Catholic School Matters
March 8, 2021
Catholic Social Teaching
Author Mark Shea joins me on this week’s Catholic School Matters podcast to discuss his great new book, The Church’s Best-Kept Secret: A Primer on Catholic Social Teaching (2020). Shea writes an accessible book to help us understand the Church’s framework on the common life. People often think social teaching is about welfare and serving the poor. Shea argues that it’s a broader concept that encompasses four main tenets: the dignity of all, the common good, subsidiarity, and solidarity.
This 145-page paperback would work really well in a 12th grade theology class as well as a faculty PLC. It speaks to Catholics and non-Catholics alike. This is a book that incorporates and synthesizes all Catholic teaching. A quick glance:
· Dignity of all: Every person is created in the image and likeness of God. Every. Single. Person. This leads to “a maximalist, not minimalist, view of our obligation to seek the good of our neighbor that is … the most significant development in Catholic doctrine of the past century” (28).
· The Common Good: Because every person has dignity, there are certain inalienable rights that each person deserves, no matter their income, no matter where they live. “[The Church] counsels us not to spend too much time worrying about questions like whether individual generosity or a state social safety net should be used to meet them. This is like worrying about which blade on the scissors does the cutting” (70).
· Subsidiarity: We discuss how the application of this concept is often confused with rugged individualism and independence, rather than active participation in the building of the kingdom at local level.
· Solidarity: This doesn’t mean socialism. To illustrate this, Shea quotes the ardent anti-Communist, St. John Paul II: “[Solidarity] is not a feeling of vague compassion or shallow distress at the misfortunes of so many people, both near and far. On the contrary, it is a firm and persevering determination to commit oneself to the common good; that is to say, to the good of all and of each individual, because we are all really responsible” (104).
The most interesting insight presented by Shea is explaining how Catholics are often divided between what he calls “peace and justice” and “pro-Life” camps, who often hate each other. He speaks to how many Catholics have formed their public consciousnesses through allegiance to politics or listening to certain media as opposed to paying attention to the Church’s teaching itself. One particularly long quote illustrates his point:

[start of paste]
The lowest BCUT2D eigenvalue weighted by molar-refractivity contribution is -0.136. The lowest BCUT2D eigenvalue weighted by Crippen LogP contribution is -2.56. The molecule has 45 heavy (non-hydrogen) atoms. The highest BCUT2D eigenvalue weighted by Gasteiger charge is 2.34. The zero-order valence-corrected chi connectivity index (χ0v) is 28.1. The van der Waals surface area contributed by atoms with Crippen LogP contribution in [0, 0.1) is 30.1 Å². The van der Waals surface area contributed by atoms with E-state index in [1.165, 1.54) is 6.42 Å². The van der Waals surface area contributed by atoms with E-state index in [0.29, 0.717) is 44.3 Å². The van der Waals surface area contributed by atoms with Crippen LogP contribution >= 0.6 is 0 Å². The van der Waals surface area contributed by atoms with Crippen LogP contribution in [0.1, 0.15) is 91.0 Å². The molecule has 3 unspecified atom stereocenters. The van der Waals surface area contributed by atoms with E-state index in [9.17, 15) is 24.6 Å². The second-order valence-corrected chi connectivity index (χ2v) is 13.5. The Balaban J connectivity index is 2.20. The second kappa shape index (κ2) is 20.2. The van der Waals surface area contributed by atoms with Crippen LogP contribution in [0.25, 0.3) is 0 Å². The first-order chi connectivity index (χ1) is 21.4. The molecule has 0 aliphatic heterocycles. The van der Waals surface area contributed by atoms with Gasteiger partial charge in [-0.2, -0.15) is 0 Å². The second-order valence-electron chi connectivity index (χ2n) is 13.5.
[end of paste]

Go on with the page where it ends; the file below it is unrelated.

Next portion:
We are not free to ignore, or worse, oppose the Church’s guidance without very grave cause. It is vital to remember that ‘prudential judgement’ concerns not whether, but how best to implement the Church’s whole teaching. If your focus is on abortion, fine. Focus on it. But do not pretend to focus on it while actually spending your time and energy fighting against the Magisterium and in favor of capital punishment, fighting against Laudato Si and in favor of policies that harm the environment., fighting against a living wage and in favor of laissez faire capitalism (condemned since Rerum Novarum was written in the 1890s), fighting against a century’s worth of magisterial calls for universal health care and denouncing the Church as ‘socialist’ to shout down that call. None of that is ‘focusing on abortion’ and none of it is prudential judgement. It is weaponizing the unborn in order to fight the rest of the Church’s teaching by making the unborn the opposite of and competitor to all the human lives harmed and even killed by sins in these other areas (44-45).
There’s a lot to unpack there. As you can see, it raises issues that are well-suited for theological discussion as well as teacher formation. I recommend picking up the book and listening to our great conversation about the topics.